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Quantifiable predictive features define epitope-specific T cell receptor repertoires p.89

The authors characterize epitope-specific T cell repertoires, identify shared and recognizable features of TCRs, and develop tools to classify antigen specificity on the basis of sequence analysis.

Pradyot Dash, Andrew J. Fiore-Gartland, Tomer Hertz, George C. Wang, Shalini Sharma, Aisha Souquette, Jeremy Chase Crawford, E. Bridie Clemens, Thi H. O. Nguyen, Katherine Kedzierska + et al.

doi: 10.1038/nature22383

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Identifying specificity groups in the T cell receptor repertoire p.94

The authors devise an algorithm that can cluster T cell receptor (TCR) sequences sharing the same specificity, predict the HLA restriction of these TCR clusters on the basis of subjects’ genotypes and help to identify specific peptide major histocompatibility complex ligands.

Jacob Glanville, Huang Huang, Allison Nau, Olivia Hatton, Lisa E. Wagar, Florian Rubelt, Xuhuai Ji, Arnold Han, Sheri M. Krams, Christina Pettus + et al.

doi: 10.1038/nature22976

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Tracing the origins of relapse in acute myeloid leukaemia to stem cells p.104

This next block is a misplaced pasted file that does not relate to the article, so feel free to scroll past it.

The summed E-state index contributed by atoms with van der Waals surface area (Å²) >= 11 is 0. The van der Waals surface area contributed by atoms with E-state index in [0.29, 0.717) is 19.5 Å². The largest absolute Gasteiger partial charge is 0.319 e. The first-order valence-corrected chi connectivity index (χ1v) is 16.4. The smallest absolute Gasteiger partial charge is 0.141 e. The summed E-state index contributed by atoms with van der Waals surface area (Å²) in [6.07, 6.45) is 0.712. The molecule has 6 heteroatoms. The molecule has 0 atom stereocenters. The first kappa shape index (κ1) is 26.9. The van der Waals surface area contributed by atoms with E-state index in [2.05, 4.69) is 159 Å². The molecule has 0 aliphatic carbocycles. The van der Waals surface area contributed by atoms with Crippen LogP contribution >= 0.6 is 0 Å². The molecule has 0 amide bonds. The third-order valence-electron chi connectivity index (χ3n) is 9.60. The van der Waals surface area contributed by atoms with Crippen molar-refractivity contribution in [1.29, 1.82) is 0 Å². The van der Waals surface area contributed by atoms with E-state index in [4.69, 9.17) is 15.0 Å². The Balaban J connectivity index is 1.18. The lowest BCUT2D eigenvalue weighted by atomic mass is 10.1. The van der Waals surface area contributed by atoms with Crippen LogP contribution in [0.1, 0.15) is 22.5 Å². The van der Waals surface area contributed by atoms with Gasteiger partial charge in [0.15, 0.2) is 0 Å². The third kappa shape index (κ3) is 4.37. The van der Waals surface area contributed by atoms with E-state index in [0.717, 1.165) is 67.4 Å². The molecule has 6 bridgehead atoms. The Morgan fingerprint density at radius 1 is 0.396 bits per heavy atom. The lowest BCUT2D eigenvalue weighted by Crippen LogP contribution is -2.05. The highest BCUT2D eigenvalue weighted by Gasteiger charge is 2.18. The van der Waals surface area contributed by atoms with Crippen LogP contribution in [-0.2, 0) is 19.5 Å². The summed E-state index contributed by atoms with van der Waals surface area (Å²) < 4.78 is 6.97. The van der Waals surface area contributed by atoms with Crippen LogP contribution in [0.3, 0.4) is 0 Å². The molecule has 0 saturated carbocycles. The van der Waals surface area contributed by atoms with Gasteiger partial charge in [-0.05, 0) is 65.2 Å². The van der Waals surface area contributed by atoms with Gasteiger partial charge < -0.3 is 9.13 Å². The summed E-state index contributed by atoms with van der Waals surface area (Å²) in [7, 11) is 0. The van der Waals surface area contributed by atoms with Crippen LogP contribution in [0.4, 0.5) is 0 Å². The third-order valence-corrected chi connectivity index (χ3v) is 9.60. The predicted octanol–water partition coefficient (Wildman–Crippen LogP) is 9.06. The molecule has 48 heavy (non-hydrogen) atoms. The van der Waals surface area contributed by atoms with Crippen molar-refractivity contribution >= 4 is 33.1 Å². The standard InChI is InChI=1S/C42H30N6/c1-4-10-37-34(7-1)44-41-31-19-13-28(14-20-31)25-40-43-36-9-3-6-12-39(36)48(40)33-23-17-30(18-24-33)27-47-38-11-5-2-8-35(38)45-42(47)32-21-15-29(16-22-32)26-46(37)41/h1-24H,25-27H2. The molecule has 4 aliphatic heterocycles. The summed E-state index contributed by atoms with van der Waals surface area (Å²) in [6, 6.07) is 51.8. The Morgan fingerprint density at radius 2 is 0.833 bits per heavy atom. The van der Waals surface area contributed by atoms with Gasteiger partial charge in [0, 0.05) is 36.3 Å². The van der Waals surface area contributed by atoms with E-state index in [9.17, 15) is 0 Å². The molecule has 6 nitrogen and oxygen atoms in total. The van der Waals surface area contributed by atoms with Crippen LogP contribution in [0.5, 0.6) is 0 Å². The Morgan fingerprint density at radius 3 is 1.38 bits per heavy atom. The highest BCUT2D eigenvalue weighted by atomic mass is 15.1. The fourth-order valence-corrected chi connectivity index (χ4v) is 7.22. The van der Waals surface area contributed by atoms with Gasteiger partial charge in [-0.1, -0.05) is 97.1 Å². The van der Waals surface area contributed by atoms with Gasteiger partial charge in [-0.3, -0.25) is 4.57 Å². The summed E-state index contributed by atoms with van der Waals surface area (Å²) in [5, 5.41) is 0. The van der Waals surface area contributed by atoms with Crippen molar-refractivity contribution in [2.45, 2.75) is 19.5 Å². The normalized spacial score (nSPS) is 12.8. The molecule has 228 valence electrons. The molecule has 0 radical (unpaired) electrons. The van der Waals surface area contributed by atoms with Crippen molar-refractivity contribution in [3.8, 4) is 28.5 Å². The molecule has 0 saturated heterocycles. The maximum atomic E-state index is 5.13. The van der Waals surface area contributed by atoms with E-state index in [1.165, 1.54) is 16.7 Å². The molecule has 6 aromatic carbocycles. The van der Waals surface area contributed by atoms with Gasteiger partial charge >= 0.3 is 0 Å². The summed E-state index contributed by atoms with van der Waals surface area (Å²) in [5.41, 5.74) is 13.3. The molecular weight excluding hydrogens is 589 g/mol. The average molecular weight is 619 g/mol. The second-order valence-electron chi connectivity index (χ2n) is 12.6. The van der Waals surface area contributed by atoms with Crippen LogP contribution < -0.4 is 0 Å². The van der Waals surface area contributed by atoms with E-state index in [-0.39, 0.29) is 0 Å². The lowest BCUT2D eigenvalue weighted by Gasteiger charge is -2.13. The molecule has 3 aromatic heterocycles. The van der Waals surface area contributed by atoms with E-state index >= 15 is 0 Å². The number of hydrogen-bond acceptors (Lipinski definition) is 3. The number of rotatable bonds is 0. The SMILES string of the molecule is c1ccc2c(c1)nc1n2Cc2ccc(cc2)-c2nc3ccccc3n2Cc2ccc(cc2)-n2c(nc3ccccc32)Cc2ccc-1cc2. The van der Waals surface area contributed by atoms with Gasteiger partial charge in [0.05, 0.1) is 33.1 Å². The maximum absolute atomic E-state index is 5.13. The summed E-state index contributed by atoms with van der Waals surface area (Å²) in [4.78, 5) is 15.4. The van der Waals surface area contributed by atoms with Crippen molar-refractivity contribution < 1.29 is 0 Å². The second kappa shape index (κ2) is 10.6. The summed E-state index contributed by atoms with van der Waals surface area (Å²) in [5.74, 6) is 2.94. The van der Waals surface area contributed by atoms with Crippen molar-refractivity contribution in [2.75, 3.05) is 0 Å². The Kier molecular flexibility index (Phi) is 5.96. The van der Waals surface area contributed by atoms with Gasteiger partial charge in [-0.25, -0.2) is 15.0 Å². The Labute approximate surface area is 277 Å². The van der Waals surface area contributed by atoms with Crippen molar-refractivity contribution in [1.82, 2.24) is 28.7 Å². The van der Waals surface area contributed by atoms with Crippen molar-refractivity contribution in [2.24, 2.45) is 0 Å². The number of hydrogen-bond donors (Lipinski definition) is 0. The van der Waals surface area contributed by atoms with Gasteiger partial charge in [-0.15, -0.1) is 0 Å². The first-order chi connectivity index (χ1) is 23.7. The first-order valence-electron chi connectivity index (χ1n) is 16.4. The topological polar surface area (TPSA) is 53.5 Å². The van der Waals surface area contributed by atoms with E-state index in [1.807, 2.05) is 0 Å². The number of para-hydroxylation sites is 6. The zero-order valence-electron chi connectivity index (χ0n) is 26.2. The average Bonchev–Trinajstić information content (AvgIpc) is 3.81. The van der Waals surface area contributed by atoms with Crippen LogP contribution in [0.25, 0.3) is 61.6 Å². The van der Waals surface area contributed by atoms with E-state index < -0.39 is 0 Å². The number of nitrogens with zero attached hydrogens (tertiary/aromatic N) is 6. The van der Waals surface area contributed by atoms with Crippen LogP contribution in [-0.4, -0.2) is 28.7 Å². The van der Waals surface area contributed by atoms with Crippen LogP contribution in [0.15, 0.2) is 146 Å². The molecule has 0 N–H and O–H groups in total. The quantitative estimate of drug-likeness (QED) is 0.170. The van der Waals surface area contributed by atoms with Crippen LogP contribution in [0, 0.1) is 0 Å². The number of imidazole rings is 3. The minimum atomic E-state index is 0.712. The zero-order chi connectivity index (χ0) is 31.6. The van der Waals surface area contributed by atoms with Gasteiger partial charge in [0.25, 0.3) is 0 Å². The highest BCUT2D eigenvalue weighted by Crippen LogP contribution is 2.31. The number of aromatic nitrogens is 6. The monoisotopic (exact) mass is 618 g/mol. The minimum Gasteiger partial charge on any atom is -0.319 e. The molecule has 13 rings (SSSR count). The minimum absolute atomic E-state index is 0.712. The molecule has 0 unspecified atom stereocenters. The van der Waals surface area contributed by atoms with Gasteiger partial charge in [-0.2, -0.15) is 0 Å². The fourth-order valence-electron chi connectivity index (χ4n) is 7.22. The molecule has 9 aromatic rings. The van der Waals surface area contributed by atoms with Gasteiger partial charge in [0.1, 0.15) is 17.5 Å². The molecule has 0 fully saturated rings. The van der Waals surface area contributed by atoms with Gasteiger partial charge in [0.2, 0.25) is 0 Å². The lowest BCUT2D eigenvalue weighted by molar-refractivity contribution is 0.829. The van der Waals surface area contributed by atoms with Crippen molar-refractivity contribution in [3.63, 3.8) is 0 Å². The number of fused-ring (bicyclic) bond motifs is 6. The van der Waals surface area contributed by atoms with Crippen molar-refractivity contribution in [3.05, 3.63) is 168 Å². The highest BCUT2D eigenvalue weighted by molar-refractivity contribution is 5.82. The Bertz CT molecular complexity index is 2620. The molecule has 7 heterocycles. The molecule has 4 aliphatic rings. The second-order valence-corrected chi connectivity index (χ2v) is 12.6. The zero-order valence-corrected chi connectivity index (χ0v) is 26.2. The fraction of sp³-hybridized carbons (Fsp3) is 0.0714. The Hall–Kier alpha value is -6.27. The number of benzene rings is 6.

Identification of the cell types from which relapse arises in acute myeloid leukaemia, by following leukaemia propagation from patient-derived leukaemia samples.

Liran I. Shlush, Amanda Mitchell, Lawrence Heisler, Sagi Abelson, Stanley W. K. Ng, Aaron Trotman-Grant, Jessie J. F. Medeiros, Abilasha Rao-Bhatia, Ivana Jaciw-Zurakowsky, Rene Marke + et al.

doi: 10.1038/nature22993

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mTORC1-dependent AMD1 regulation sustains polyamine metabolism in prostate cancer p.109

mTOR complex 1 signalling regulates polyamine metabolism and thereby promotes tumorigenesis, through regulation of the stability of a key enzyme, AMD1.

Amaia Zabala-Letona, Amaia Arruabarrena-Aristorena, Natalia Martín-Martín, Sonia Fernandez-Ruiz, James D. Sutherland, Michelle Clasquin, Julen Tomas-Cortazar, Jose Jimenez, Ines Torres, Phong Quang + et al.

doi: 10.1038/nature22964

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RNase III nucleases from diverse kingdoms serve as antiviral effectors p.114

RNase III from all three domains of life elicits RNA-targeting antiviral activity that is independent of, and possibly predates, other known eukaryotic antiviral systems.

Lauren C. Aguado, Sonja Schmid, Jared May, Leah R. Sabin, Maryline Panis, Daniel Blanco-Melo, Jaehee V. Shim, David Sachs, Sara Cherry, Anne E. Simon + et al.

doi: 10.1038/nature22990

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Electron cryo-microscopy structure of the mechanotransduction channel NOMPC p.118

Single-particle electron cryo-microscopy analysis of the mechanotransduction channel NOMPC reveals that it contains a bundle of four helical spring-shaped ankyrin repeat domains that undergo motion, potentially allowing mechanical movement of the cytoskeleton to be coupled to the opening of the channel.

Peng Jin, David Bulkley, Yanmeng Guo, Wei Zhang, Zhenhao Guo, Walter Huynh, Shenping Wu, Shan Meltzer, Tong Cheng, Lily Yeh Jan + et al.

doi: 10.1038/nature22981